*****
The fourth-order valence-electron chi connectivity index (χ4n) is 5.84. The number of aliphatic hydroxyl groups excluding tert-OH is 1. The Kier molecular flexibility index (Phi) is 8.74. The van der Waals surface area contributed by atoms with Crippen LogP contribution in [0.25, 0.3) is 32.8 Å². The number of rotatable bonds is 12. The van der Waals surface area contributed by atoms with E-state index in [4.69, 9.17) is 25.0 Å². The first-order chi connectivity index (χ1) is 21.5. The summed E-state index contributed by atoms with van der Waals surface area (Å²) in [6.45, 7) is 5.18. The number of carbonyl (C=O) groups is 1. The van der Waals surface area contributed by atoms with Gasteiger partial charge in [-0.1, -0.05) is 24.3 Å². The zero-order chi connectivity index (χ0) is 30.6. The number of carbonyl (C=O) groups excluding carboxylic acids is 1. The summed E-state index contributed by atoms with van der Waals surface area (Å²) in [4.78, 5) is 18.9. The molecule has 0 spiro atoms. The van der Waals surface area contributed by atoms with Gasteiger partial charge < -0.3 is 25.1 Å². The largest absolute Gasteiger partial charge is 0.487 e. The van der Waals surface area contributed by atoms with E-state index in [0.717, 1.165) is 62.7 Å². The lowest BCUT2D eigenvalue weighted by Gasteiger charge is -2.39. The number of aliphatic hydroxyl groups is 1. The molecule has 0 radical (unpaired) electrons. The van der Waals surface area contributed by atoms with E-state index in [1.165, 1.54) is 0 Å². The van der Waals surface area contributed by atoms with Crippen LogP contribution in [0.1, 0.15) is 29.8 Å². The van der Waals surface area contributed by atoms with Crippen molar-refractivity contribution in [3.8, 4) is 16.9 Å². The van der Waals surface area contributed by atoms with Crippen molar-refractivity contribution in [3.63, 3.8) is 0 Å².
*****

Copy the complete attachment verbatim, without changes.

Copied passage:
The fourth-order valence-electron chi connectivity index (χ4n) is 5.84. The number of aliphatic hydroxyl groups excluding tert-OH is 1. The Kier molecular flexibility index (Phi) is 8.74. The van der Waals surface area contributed by atoms with Crippen LogP contribution in [0.25, 0.3) is 32.8 Å². The number of rotatable bonds is 12. The van der Waals surface area contributed by atoms with E-state index in [4.69, 9.17) is 25.0 Å². The first-order chi connectivity index (χ1) is 21.5. The summed E-state index contributed by atoms with van der Waals surface area (Å²) in [6.45, 7) is 5.18. The number of carbonyl (C=O) groups is 1. The van der Waals surface area contributed by atoms with Gasteiger partial charge in [-0.1, -0.05) is 24.3 Å². The zero-order chi connectivity index (χ0) is 30.6. The number of carbonyl (C=O) groups excluding carboxylic acids is 1. The summed E-state index contributed by atoms with van der Waals surface area (Å²) in [4.78, 5) is 18.9. The molecule has 0 spiro atoms. The van der Waals surface area contributed by atoms with Gasteiger partial charge < -0.3 is 25.1 Å². The largest absolute Gasteiger partial charge is 0.487 e. The van der Waals surface area contributed by atoms with E-state index in [0.717, 1.165) is 62.7 Å². The lowest BCUT2D eigenvalue weighted by Gasteiger charge is -2.39. The number of aliphatic hydroxyl groups is 1. The molecule has 0 radical (unpaired) electrons. The van der Waals surface area contributed by atoms with E-state index in [1.165, 1.54) is 0 Å². The van der Waals surface area contributed by atoms with Crippen LogP contribution in [0.1, 0.15) is 29.8 Å². The van der Waals surface area contributed by atoms with Crippen molar-refractivity contribution in [3.8, 4) is 16.9 Å². The van der Waals surface area contributed by atoms with Crippen molar-refractivity contribution in [3.63, 3.8) is 0 Å².